We are continuing in siman 6, discussing the halachos of kol. We mentioned the possibility of there being a difference between hearing a woman sing in person versus a recording or live transmission, such as radio. Rav Ovadia Yosef has a teshuva in Yabia Omer (vol. 1) on this question. He first discusses whether the issur applies when the man is unfamiliar with the woman, such as when the woman is in a different house, and the man has no idea who is singing. This question is similar to the idea we mentioned prevously, that maybe there is a way to permit a man hearing multiple women singing together, since the man cannot identify a specific woman.
The Gemara in Megillah says that there were some women who were so beautiful that even just hearing their name or their voices would arouse people. The Gemara says that Yael, the wife of Chaver Hakeini, mentioned in Sefer Shoftim, would cause men to be aroused simply when they heard her voice. However, the Gemara qualifies that this only happened to a person who knew her. If so, the Gemara seems to add a condition that kol only brings about an issue when the man is familiar with the woman. Rav Ovadia extends this Gemara back to the issur of kol isha, and writes that the issur only applies when a person is familiar with the woman. If so, the argument we learned yesterday regarding multiple women may be valid.
The question on Rav Ovaida’s teshuva is that the Gemara is not discussing the voice of Yael singing, but her regular speaking voice. Rav Ovadia himself addresses this question, and writes that if Yael’s speaking voice was extraordinary enough that men would be affected, but only if they were familiar with her, we can assume this would apply to other women regarding singing. This connection is debatable, and there are poskim who disagree in this regard. Maybe the uniqueness of Yael’s speaking voice required one to know her, but it could be argued that the singing voice of any woman, even if a man has never seen her, would be problematic.
Nevertheless, Rav Ovadia continues on this approach, bringing other proofs and paskening like it. However, because other poskim disagree, one should be machmir.
Rav Ovadia continues, and discusses a person who hears a woman’s voice directly without seeing her, such as through a transmission. He writes that according to his previous point, the question only arises when one knows the woman already, as if the man has never met the woman there is no problem according to him. He concludes that if the man knows the woman, meaning, he knows what she looks like, he should be machmir. Rav Ovadia writes that one should be machmir even if the man only knows the woman through a picture.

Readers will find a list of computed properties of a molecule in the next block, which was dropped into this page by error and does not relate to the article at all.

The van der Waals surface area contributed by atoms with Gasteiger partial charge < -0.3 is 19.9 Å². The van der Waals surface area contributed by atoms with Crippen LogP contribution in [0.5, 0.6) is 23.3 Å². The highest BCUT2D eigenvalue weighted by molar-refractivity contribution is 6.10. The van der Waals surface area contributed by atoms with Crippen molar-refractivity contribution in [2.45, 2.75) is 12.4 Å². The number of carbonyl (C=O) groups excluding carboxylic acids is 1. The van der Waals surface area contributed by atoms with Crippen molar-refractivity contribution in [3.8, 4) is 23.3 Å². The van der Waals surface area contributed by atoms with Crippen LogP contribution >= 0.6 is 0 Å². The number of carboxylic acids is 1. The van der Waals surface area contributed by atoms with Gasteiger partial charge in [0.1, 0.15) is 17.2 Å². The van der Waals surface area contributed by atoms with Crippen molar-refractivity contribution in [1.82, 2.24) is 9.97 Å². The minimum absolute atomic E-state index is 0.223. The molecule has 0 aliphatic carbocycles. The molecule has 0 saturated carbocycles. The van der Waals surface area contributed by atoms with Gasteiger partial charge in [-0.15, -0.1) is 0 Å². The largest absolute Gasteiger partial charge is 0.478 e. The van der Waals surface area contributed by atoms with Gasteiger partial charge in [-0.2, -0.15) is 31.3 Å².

We need to discuss the halachic status of the voice of a person through transmission or recording. Halachically, it is not considered the voice of the individual at all. Rav Shlomo Zalman discusses hearing Megillah through a microphone, or Tekias Shofar through a hearing aid (which is equivalent to a private microphone). He holds it is not considered as though one is hearing the megillah or shofar, because they are hearing a newly created digitized sound rather than the actual voice. If so, digital transmissions of a woman singing should not be a problem. However, on the other hand, Rav Ovadia points out that a digitized voice of a woman signing sounds exactly like the voice of a woman, so maybe it is still problematic. Rav Ovadia assumes it is problematic, even though there is an argument the other way.
We learned that there are two possible concerns regarding kol (shiur 1558). If the issur is due to lo sikrevu, the digital sound is not the sound of an ervah. However, if the concern is hirhur, one can argue that the sound can still cause hirhur. We learned from the Mishnah Berurah that one should be concerned for both possibilities.
We conclude that the requirement that one recognize the woman in order for there to be an issur of kol isha is a machlokes poskim. Considering it is an issur derabanan, there may be room to be meikil. However, the main consensus of the poskim is to be machmir. If it is a transmission and the man is not familiar with the woman, there is room to be meikil. If one is familiar with the woman, Rav Ovadia is machmir although there is also room to be meikil.
We will apply this to zemiros in the next shiur, be’ezras Hashem.
- One should be machmir and refrain from listening to the live singing voice of a woman even if he cannot see her, and is not familiar to him, and to a transmission of a woman’s singing voice.
- However, there may be room to be meikil on a transmission, if one has not seen the woman. One should consult their rav.